Ritter’s 1966 book, The Glory of Their Times, contained wonderful recollections of baseball players from the dead ball era. Golenbock’s contributions include his 1975 classic, Dynasty: The New York Yankees, 1949-1964 and his 1985 work, Bums: An Oral History of the Brooklyn Dodgers. He has also written oral histories of the Boston Red Sox, New York Mets, Chicago Cubs, and a combined look at the St. Louis Cardinals and St. Louis Browns.
In Whispers of the Gods: Tales from Baseball’s Golden Age, Told by the Men Who Played It (Rowman & Littlefield; $24.95; hardback; 216 pages), Golenbock continues to provide a rich history of baseball as told by the players.
There are 17 chapters and the memories of 16 subjects. Jim Bouton, whose 1970 classic Ball Four inspired Golenbock — along with Ritter and Roger Kahn, who wrote The Boys of Summer in 1972 — has two chapters, which open and close the book.
Golenbock interviewed six Hall of Famers, two authors (Bouton and Jim Brosnan), a two-sport player (Gene Conley), one trainer (Ed Froelich) and two players who routinely are mentioned as Hall of Fame candidates but have never garnered enough support (Marty Marion and Roger Maris).
The interviews came from hundreds of hours of taped interviews Golenbock conducted in researching his other books, and they provide a treasure trove of memories of baseball from the 1940s through the 1970s. All of the subjects included in Whispers of the Gods are now dead, but they come to life in this book with vivid stories.
From my perspective, the interviews with the lesser-known subjects are much more rewarding. Froehlich talks about his time with the Brooklyn Dodgers in 1938 when players were razzing then-coach Babe Ruth about his pitching skills. Goaded into tossing batting practice, Ruth, after a few days of “getting his arm in shape,” allowed only 10 balls to leave the batting cage during a 10-minute stint. That silenced the critics.
Froelich also weighs in on Ruth’s “called shot” off Charlie Root during the 1932 World Series. Curious about Ruth’s actions that day, the trainer asked the slugger — did he, or didn’t he?
“I may be dumb, but I’m not that dumb,” Froehlich quotes the Bambino. “I’m going to point to the center field bleachers with a barracuda like Root out there? The next pitch they’d be picking (the baseball) out of my ear with a pair of tweezers.”
Ellis Clary played for the Browns and told Golenbock about playing for the Browns when they won the pennant in 1944. At first, the utility infielder could not believe his bad luck in being traded to St. Louis — “I felt like committing suicide” — but while he only appeared in 73 games during his three years with the Browns, Clary admitted he had a great time.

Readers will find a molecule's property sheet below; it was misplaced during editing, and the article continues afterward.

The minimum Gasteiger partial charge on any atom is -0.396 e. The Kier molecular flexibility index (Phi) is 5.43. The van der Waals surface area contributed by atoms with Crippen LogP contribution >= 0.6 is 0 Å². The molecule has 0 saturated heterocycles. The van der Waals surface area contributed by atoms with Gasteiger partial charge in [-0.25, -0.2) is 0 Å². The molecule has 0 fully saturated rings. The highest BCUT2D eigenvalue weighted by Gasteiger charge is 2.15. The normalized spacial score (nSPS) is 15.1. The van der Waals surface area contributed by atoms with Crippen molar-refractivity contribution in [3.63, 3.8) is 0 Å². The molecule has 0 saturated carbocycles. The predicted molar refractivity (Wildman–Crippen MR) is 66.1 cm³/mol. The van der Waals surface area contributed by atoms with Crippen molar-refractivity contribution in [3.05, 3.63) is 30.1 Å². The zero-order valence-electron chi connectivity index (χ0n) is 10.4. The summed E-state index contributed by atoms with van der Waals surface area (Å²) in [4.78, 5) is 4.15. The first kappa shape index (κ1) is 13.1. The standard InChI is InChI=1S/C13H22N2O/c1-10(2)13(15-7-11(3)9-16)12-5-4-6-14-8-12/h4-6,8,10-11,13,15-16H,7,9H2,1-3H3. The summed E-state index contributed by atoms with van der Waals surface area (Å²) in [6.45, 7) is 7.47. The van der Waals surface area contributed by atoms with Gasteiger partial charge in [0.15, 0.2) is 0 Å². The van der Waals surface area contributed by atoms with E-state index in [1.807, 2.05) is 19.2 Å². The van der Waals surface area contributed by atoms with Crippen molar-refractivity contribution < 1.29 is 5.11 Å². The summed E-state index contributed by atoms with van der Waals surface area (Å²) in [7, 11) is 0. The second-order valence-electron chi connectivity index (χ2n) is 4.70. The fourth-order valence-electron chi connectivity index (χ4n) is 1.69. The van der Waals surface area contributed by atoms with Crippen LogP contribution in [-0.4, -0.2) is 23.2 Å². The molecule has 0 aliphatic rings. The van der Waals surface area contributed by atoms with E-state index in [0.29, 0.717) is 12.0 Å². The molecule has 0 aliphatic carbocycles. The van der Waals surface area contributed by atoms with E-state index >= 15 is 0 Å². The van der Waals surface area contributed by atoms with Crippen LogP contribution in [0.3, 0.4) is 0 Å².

“Nobody ever had a collection of goofs like we had,” Clary told Golenbock.
Clary was critical of the Browns’ decision to play Pete Gray, the one-armed outfielder the team used in 77 games during the 1945 season. Clary believed that using Gray, who was a box office attraction, cost the Browns a second straight pennant. St. Louis finished six games behind the pennant-winning Detroit Tigers.
Clary called Gray “ornery” and hard-headed. “If you felt sorry for him, he could detect it and he resented it,” Clary said.
Gray’s presence also caused strife on the Browns, Clary believed.
“The owner figured that because he had one arm, people would come to the park,” Clary said. “Well, it worked, but we didn’t win because of it.”
Pitcher Tom Sturdivant, who put together back-to-back 16-win seasons for the New York Yankees in 1955-56, tells Golenbock what made Casey Stengel a great manager.
“He knew how to treat each player,” Sturdivant said. “It sure was funny; the sportswriters had a hard time understanding Mr. Stengel, but I never did.
“He never talked Stengelese to us. We always understood exactly what he meant.”
Ted Williams talks about regretting to meet Shoeless Joe Jackson when the Red Sox passed through the banned player’s hometown of Greenville, South Carolina. Williams believed Jackson should be in the Hall of Fame, noting that “baseball has shown it is capable of forgiveness.”
Conley discusses his dual career and the time he tried to convince Red Sox teammate Pumpsie Green to fly to Jerusalem with him in 1962.
Kirby Higbe speaks about being part of a group of Brooklyn players that went to general manager Branch Rickey and asked him not to promote Jackie Robinson to the majors.
“Not that we objected that much to playing with him,” Higbe told Golenbock, adding that “nothing really happened.” “We just told Rickey that we’d rather not do it.”
Higbe later notes that Robinson was “one hell of an athlete” who “changed baseball dramatically.”
“He was up to the task. He could handle it,” he said of the racist taunts Robinson faced.
Roy Campanella talks about his time in the Negro Leagues as a young player, and Stan Musial and Marion talk about the great Cardinals teams of the 1940s. Ron Santo speaks about being a “nervous wreck” flying in late 1963 with teammate Ken Hubbs, who had recently gotten his pilot’s license.
Hubbs died when he crashed his private plane in Utah in February 1964.
There are plenty of stories to tell. Golenbock prefaces his chapters with some background on each subject, but then the players do the talking.
If there is a negative to this book, it’s that there are not more players included. This is the type of book that captures your attention, and you want more. I certainly did, but what is included in this book offers plenty of baseball history to chew on.
Golenbock has proven his versatility as a writer through the years, as 10 books in The New York Times bestseller list shows. Wild, High and Tight, his 1994 biography about Billy Martin, is a particular favorite of mine. But Whispers of the Gods is another fine addition to a baseball historian’s shelf. That goes for the casual fan, too.